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Old 08-26-2008, 08:50 PM   #1
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Will a Tommy Lift work?

I have been thinking of installing a Tommy Liftgate onto the back of Vanderbus to use to Transport my motorcycle (558 lbs). I found a used liftgate for $300.00. I was wondering about the feasibility and what might be some possible pitfalls that the readers could think of. Attached is a shot of the rigs hiney.
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Old 08-27-2008, 01:23 PM   #2
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Re: Will a Tommy Lift work?

I've used a Tommy Lift to load a bike before. It was 100 times easier than lifting it by hand, but it was by no means easy. It was not big enough to hold up the whole thing and we're talking about a little sport bike. It still was not a one person affair. My concern might be with getting it to fit through the door. Depending on the balance of the bike you MIGHT be ok putting the front tire on the lift and letting the frame catch the back side of the lift, but otherwise you'd be in trouble.
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Old 08-27-2008, 08:57 PM   #3
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Re: Will a Tommy Lift work?

I was thinking to load the bike onto the lift. Then raise it and carry the bike on it to the campground then lower it and ride away. I do not plan to put the bike inside the coach.
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Old 09-07-2008, 10:51 PM   #4
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Re: Will a Tommy Lift work?

could you remove the platform and fab up a channel and tiedowns to save weight and then install some kind of lock device in the up position to remove the load from the hydraulics while on the road?
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Old 09-20-2008, 10:51 AM   #5
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Re: Will a Tommy Lift work?

I think a tommy gate would be great for a bike. Just make sure you have good anchors for the tie downs and don't forget to tie down the rear wheel. They will move.
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Old 09-23-2008, 07:37 AM   #6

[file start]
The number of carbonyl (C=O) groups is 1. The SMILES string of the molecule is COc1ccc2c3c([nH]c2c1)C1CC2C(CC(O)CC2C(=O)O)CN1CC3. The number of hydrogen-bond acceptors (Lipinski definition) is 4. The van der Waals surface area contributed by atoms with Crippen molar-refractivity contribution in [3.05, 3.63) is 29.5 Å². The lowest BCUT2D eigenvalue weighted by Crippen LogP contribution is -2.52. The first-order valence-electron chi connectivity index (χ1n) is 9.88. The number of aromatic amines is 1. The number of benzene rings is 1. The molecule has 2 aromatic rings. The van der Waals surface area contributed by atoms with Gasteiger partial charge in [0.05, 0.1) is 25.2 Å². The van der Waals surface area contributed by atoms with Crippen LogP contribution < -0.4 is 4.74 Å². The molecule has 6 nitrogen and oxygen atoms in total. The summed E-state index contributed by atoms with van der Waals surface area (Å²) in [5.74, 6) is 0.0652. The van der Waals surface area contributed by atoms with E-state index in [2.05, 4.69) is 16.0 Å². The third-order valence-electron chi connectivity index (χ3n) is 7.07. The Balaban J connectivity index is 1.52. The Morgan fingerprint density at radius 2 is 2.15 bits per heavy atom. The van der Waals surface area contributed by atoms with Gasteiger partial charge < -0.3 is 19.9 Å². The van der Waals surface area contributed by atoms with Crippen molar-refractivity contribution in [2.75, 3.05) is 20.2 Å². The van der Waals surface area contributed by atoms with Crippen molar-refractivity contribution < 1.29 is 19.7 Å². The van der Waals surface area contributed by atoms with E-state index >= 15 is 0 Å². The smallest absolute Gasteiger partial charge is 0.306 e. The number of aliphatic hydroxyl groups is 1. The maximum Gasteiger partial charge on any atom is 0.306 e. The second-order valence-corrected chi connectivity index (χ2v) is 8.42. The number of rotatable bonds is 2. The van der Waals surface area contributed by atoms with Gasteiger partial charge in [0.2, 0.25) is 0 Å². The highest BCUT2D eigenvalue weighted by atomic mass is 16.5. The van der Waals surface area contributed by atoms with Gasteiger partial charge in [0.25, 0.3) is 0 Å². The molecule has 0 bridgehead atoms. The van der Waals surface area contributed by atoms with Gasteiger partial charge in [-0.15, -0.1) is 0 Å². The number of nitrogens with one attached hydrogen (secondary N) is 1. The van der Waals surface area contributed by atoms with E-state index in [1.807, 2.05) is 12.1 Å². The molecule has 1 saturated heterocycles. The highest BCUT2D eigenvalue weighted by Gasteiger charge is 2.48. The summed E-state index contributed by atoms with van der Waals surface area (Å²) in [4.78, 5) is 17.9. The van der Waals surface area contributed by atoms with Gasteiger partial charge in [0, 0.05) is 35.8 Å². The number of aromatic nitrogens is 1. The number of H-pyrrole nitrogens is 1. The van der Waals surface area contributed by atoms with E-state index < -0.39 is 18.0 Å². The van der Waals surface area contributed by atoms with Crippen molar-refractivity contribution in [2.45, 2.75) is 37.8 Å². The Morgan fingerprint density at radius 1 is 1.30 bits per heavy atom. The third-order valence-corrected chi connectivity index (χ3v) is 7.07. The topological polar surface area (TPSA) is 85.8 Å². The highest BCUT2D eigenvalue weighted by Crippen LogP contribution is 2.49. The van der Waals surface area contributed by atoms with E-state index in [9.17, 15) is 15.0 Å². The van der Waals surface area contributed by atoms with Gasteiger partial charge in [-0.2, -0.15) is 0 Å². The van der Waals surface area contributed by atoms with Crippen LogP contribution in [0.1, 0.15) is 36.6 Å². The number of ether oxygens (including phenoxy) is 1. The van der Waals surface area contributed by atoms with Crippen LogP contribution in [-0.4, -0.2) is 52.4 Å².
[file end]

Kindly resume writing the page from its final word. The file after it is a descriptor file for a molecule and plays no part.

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Re: Will a Tommy Lift work?

If the bike is just kept on the lift during transport, I don't see a problem.
you WILL want to secure the lift in the UP position, BTW. A chain(s) or pins would do the job. Look at those flat bed truck rigs that have a delivery fork lift secured to the ass end. Look at how they secure the unit with chains and pins.

A couple mods to the lift will do it.

If the bike is loaded parallel to the rear of the bus, then mount on the Lift a channel for the bike tires and four (4) STRONG tie-down eyebolts for the handlebars.
Do NOT use the bent-closed eyebolts. They can open up.
Get the forged galvanized ones they sell for boat use.

The channel should have a section bent up at the end to act as a wheel stop.
Load the bike onto the channel/lift. Roll it up to the stop. Using ratchet tie-downs (get good ones!), secure the handlebars to the tiedowns, compressing the front fork springs in the process. This ensures that the bike is pressed up to the wheel stop.

Then add a couple more ratchet tie-downs to the rear of the bike.
Make sure that you do NOT hook to the turn signals or anything else breakable/expen$ive. I prefer hooking directly to the frame of my bike.

The whole idea is to keep the bike from rolling or tipping over.
Make sure you secure the bike ONLY to the lift. Hooking to the bus itself can lead to tragedy; I saw a setup where a guy had the bike strapped to the bumper and the lift; when he lowered the lift without taking the upper (tied-to-bus) straps off he broke his VERY pricey plastics/fairing.

Should be no problem to load when you get the hang of it....I'd roll/ride the bike onto the ramp, set the side stand for a bit of safety, place the front tie-downs onto the forks, and while seated on the levelled bike snug the front straps down. TO do this I hold the front brake and 'bounce' the front end while tightening the straps, left/right. Pulls the bike down tight in no time.
Then get off the bike, and secure the rear straps.
Removal is opposite of installation.

BTW, we used a Tommy Lift to load bikes into an F-250 we had at the bike shop: we put the lift about halfway up and used a ramp to load the bikes.
The Lift provided a spiffy and secure place to step when pushing the bike up/down into/from the bed of the truck.
The Lift supported the ramp, especially useful when the largest touring bikes were loaded, reducing stress/bending on the ramp.
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